Association of Obesity With Septic Complications After Major Abdominal Surgery: A Secondary Analysis of the RELIEF Randomized Clinical Trial | Acid Base, Electrolytes, Fluids | JAMA Network Open | JAMA Network
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Figure.  Study Flow Diagram
Study Flow Diagram

Of 2755 eligible patients, 2742 (99.6%) had data on septic complications and pulmonary edema at 30 days, 2683 (97.5%) had data on death and disability at 90 days, 2663 (96.7%) had data on acute kidney injury, 2751 (99.9%) had data on unplanned intensive care unit admission at 30 days, and 2668 (96.9%) had data on quality of recovery at 30 days. Of these, 2636 (96.1%) with data on septic complications, 1695 (61.8%) with data on pulmonary edema, 2661 (99.2%) with data on death or disability to 90 days, 2598 (97.6%) with data on acute kidney injury, 2661 (96.7%) with data on unplanned intensive care unit admission at 30 days, and 2668 (100%) with data on quality of recovery at 30 days were included in the analysis.

Table 1.  Descriptive Statistics of Adiposity Measures for 2755 Participants
Descriptive Statistics of Adiposity Measures for 2755 Participants
Table 2.  Results for 6 Binary Outcomes Among 2755 Participants
Results for 6 Binary Outcomes Among 2755 Participants
Table 3.  Results From the Regression Models for the Association of Adiposity Variables With Quality-of-Recovery 15 Scores for 2668 Participants
Results From the Regression Models for the Association of Adiposity Variables With Quality-of-Recovery 15 Scores for 2668 Participants
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    Original Investigation
    Nutrition, Obesity, and Exercise
    November 27, 2019

    Association of Obesity With Septic Complications After Major Abdominal Surgery: A Secondary Analysis of the RELIEF Randomized Clinical Trial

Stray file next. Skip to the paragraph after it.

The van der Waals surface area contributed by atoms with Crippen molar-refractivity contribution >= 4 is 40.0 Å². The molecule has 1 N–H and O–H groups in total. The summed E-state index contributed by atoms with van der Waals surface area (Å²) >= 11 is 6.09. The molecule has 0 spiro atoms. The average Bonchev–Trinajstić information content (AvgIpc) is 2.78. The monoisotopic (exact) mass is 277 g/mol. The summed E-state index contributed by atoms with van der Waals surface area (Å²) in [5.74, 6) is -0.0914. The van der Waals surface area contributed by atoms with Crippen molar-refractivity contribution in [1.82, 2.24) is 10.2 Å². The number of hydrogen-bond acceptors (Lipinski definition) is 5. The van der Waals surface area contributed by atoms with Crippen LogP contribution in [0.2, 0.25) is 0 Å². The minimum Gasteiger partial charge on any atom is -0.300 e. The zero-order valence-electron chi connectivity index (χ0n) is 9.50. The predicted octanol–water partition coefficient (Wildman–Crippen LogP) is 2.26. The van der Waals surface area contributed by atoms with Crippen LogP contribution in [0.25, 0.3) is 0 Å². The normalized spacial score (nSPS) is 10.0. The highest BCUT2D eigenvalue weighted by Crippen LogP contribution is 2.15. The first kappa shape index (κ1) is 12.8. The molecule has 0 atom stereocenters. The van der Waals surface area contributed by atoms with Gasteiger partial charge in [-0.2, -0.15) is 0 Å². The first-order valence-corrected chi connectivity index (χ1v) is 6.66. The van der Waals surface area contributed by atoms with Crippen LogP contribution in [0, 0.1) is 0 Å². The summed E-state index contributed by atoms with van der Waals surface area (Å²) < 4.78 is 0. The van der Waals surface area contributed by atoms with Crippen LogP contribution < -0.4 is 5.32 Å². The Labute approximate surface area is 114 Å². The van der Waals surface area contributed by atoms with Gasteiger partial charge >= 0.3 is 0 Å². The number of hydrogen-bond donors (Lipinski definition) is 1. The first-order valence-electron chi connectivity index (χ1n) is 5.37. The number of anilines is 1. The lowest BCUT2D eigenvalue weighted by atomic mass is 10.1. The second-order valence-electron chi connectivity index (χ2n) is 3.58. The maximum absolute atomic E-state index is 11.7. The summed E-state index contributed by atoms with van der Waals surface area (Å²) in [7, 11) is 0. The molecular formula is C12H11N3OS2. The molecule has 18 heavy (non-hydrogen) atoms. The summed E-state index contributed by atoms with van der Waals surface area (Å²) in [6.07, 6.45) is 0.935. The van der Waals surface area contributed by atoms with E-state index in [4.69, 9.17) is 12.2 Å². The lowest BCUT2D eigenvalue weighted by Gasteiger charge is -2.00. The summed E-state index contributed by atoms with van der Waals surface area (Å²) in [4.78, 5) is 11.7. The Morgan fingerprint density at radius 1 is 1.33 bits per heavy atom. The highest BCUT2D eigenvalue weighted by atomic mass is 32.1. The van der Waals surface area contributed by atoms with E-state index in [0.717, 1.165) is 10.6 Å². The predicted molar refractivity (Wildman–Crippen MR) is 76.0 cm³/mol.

Author Affiliations
    • 1Department of Anaesthesia and Perfusion Services, The Prince Charles Hospital, Brisbane, Queensland, Australia
    • 2School of Medicine, University of Queensland, Brisbane, Queensland, Australia
    • 3Department of General Surgery, Rockhampton Hospital, Rockhampton, Queensland, Australia
    • 4School of Public Health and Preventive Medicine, Monash University, Melbourne, Victoria, Australia
    • 5Department of Anaesthesia and Pain Management, Royal Melbourne Hospital, Melbourne, Victoria, Australia
    • 6Centre for Integrated Critical Care Medicine, Melbourne Medical School, University of Melbourne, Melbourne, Victoria, Australia
    • 7Department of Pharmacology and Therapeutics, University of Melbourne, Melbourne, Victoria, Australia
    • 8Department of Anaesthesiology and Perioperative Medicine, Alfred Hospital and Monash University, Melbourne, Victoria, Australia
    JAMA Netw Open. 2019;2(11):e1916345. doi:10.1001/jamanetworkopen.2019.16345
    Key Points español 中文 (chinese)

    Question  Is waist circumference more predictive of adverse outcomes following major abdominal surgery than body mass index and waist-to-hip ratio?

    Findings  In this secondary analysis of the Restrictive vs Liberal Fluid Therapy for Major Abdominal Surgery (RELIEF) randomized clinical trial involving 2954 adult patients, it was observed that waist circumference was the superior predictor compared with body mass index and waist-to-hip ratio for 30-day major septic complications alone or in conjunction with death following elective major abdominal surgery.

    Meaning  The findings of this study suggest that waist circumference is a useful measure in the preoperative risk prediction for septic complications following elective major abdominal surgery.

    Abstract

    Importance  Body mass index (BMI) has been the most common obesity measure to assess perioperative risk; however, cardiometabolic risk is associated with the burden of visceral fat. Definitive evidence on the association of visceral fat measures, such as waist circumference and waist-to-hip ratio (WHR), with postoperative complications is lacking.

    Objective  To compare the value of waist circumference with the value WHR and BMI in predicting adverse outcomes, including major septic complications and persistent disability, following major abdominal surgery.

    Design, Setting, and Participants  This planned secondary analysis of the Restrictive vs Liberal Fluid Therapy for Major Abdominal Surgery (RELIEF) randomized clinical trial took place at 47 centers in 7 countries between October 2013 and September 2016, with 90-day follow-up. A total of 2954 adult RELIEF participants were coenrolled in this secondary analysis. Data analysis took place from December 2018 to September 2019.

    Exposures  Waist circumference, WHR, and BMI measurements.

    Main Outcomes and Measures  The primary outcomes were 30-day major septic complications and 90-day persistent disability or death.